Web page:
OSWEGO – Karl Haist of Clarence Center, NY, returned to the champion’s podium in a big way Saturday at the Great Pumpkin fest.
In the waning moments of the official weigh-in, James Hazeltine’s 1,457.0-pound pumpkin sat atop the leader board.
Haist’s mammoth squash was gently lowered onto the scale. When the numbers settled, he had a record-setting 1,511.5-pound winner.
Then the scales were readied for the final pumpkin of the competition – another behemoth from Haist. The 1,968.0-pound giant was the undisputed winner.
Haist is no stranger to growing huge pumpkins. The last couple of years his entries have weighed in at (2012) 1,349.5 pounds, (2013) 1,264.0 pounds, (2015) 1533.5 pounds, and (2014) 1,725.5 pounds.
The state record set at the Great Pumpkin Fest in Oswego in 2014 by Haist. But it was short-lived.
He broke it the next day.
His 1,725.5-pounder placed first in Oswego on Saturday. On Sunday he set a new state record at the World Pumpkin Weigh-Off in Clarence with his 1,969-pound entry.
“Just a pound off from my record-setter,” Haist exclaimed Saturday. “Thought this would be big; but not this big!”
He said he was relieved just to get his entry to Oswego.
“We got here safe and sound. That was a relief,” he said. “I think I pollinated it May 3. It seemed like it took forever. Things were really dry all over this year. We were bone dry. But I think we had more sun than we ever had.”
His entry had a nice pumpkin coloring.
“I was thinking that being orange, that thing was going to go light. I was pleasantly surprised,” he told Oswego County Today. “This one’s done (competing). We’ll take it home if we don’t sell it.”
“It was terribly dry this year,” Hazeltine said. “We had to keep pouring water on it all summer long. But, it was worth it. The competition here is always tough – but it’s fun!”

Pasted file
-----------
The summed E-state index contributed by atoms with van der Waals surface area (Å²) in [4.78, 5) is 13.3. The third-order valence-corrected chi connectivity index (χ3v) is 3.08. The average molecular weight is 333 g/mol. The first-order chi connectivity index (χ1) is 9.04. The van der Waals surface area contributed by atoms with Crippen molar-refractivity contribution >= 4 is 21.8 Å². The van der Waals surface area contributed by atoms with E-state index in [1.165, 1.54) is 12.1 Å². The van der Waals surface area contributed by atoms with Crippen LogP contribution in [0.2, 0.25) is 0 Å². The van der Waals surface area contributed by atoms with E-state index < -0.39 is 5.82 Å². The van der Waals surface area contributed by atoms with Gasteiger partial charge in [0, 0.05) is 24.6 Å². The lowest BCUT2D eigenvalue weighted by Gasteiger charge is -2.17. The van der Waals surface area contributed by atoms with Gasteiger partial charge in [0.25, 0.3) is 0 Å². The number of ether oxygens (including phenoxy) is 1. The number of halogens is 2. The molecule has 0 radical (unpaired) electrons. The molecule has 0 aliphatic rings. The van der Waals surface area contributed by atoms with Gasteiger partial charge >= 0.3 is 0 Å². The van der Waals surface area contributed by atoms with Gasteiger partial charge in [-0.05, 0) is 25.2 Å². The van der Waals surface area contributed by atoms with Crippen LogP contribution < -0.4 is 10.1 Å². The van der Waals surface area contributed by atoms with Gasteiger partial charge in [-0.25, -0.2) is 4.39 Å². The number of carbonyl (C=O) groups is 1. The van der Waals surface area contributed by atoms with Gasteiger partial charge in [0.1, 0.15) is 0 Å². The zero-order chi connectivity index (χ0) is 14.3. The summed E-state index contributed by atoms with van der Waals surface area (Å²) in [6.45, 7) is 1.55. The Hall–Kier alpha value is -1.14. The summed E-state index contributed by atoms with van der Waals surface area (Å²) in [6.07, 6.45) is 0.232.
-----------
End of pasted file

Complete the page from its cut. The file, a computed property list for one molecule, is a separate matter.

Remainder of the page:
This entry was a personal best for Hazeltine.
“It was just as dry as it was for everyone else. For someone to come up with pumpkins this big you really got to hand it to them. It’s a lot of time and hard work put into these,” he said “This is my third year here. I’m just lucky I guess. Definitely took a lot of water.”
“I hope somebody buys it or I’ll have to take it back home,” Christine Erdman (of Governor) said of her 1,144.0-pound pumpkin. “This was the biggest pumpkin I’ve grown so far. I hope to come back and do better next year. This is my fourth year competition; my third time down here in Oswego.”
It takes a combination of things to make a great pumpkin, she added.
“It’s a hard job,” she said. “It takes a little bit of luck and a lot of water and fertilizer. It was a real hard job this summer. It was awful dry. We had a bad drought. We didn’t get as much rain as other areas, and they didn’t get that much.”
Jeanne Marley was in first place for a while.
“I don’t think my chances are that good. Have you seen what’s behind us?” she said indicated the giants yet to be weighed. “The big ones are still to come. Mine’s big but it’s not BIG big. I might not win, but I’m totally happy with my entry.”